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February 28, 2010

Kenyan flower farms around lake face closure over pollution fears

by Cosmas Butunyi

Another shocker awaits Kenya’s flower industry, which is still recovering from the slump sparked by the global economic meltdown.

Many flower farms in Naivasha — the country’s main horticultural base — could have their licences withdrawn if it is proved that the effluent polluting the lake is discharged from them. Lately, there has been massive deaths of fish and other living organisms in Lake Naivasha.

Environmentalists are eagerly awaiting the results of samples recently collected from the area. Preliminary findings of an inquiry by a team of experts blame flower farms for the dire state of the lake. A fishing ban is currently in effect following the mysterious death of over 1,000 fish this month.

Investigators from the National Environmental Management Authority (Nema) and the Kenya Marine and Fisheries Research Institute are analysing samples of dead fish, lake water and sediment.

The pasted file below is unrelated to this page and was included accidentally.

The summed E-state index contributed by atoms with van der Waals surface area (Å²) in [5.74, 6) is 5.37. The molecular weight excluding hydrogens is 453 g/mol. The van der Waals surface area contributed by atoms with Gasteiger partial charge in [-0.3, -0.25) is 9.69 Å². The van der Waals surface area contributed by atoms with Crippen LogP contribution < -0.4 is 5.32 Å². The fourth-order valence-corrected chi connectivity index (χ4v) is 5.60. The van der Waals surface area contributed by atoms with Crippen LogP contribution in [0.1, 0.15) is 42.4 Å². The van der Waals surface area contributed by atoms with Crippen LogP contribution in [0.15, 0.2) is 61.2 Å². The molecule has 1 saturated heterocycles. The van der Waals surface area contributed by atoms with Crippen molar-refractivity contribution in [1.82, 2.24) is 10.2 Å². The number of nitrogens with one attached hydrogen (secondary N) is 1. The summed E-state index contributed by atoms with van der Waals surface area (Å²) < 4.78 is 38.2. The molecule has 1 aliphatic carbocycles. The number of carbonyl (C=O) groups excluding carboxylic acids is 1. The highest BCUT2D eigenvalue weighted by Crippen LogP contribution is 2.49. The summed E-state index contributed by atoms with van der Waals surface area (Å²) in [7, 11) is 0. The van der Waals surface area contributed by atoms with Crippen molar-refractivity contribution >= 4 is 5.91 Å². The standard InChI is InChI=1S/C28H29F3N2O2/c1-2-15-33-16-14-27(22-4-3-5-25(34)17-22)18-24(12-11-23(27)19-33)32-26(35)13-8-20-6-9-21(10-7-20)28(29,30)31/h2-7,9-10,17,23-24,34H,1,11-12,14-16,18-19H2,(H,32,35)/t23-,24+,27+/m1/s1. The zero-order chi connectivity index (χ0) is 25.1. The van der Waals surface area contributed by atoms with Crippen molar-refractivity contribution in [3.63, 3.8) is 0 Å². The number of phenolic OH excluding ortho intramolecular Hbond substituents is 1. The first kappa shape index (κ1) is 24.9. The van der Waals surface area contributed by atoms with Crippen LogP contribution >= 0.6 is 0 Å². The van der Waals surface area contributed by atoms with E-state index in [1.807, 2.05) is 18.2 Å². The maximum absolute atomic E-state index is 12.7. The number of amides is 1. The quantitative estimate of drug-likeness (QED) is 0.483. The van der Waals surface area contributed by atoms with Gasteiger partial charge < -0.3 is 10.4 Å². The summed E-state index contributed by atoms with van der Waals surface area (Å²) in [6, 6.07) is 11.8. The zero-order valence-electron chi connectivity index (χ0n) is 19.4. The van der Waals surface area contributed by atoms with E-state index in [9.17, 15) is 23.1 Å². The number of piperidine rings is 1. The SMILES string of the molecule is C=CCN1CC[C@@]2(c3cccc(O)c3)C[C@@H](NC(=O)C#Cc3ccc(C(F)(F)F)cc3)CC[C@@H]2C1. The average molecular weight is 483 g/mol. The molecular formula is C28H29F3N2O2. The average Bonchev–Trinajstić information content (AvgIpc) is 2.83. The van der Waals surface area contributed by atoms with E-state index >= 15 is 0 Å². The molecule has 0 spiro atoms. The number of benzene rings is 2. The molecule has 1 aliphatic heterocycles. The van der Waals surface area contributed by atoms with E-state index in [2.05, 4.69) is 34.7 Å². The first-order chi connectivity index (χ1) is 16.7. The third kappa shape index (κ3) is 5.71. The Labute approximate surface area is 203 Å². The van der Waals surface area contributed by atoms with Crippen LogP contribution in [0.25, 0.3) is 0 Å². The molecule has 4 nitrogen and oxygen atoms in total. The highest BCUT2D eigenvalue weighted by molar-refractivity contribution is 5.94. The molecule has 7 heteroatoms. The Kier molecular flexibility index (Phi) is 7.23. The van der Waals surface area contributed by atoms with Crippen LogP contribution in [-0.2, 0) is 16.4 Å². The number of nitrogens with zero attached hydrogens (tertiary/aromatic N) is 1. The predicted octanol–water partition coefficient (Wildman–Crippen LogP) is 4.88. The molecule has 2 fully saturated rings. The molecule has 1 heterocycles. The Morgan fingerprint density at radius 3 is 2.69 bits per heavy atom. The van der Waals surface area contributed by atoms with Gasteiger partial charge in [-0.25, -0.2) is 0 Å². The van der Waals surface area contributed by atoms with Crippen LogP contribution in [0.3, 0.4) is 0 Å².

The samples were sent to the Government Chemist and the Kenya Plant Health Inspectorate Services (Kephis) for further tests. Samples of the effluent discharged by flower farms will also be analysed.

Lately, the level of water in the lake has also fallen, owing to various factors — over extraction by the farms and Naivasha town, effects of climate change and lower volumes supplied to it by its main tributaries.

If the results corroborate the preliminary findings, the government could withdraw environmental impact assessment and audit licences issued to the farms, without which they cannot operate.

The Environmental Management and Co-ordination Act gives the Nema director general the power to revoke licences of establishments that pollute the environment. That would deal a blow to horticulture, the country’s main export industry.

Last year, the Kenya National Bureau of Statistics says the country earned $405.5 million from export of 87,042 metric tonnes of cut flowers. Though a 33 per cent drop from the previous year, due to effects of the global cash crunch, this was the highest revenue among the horticultural crops.

 East African

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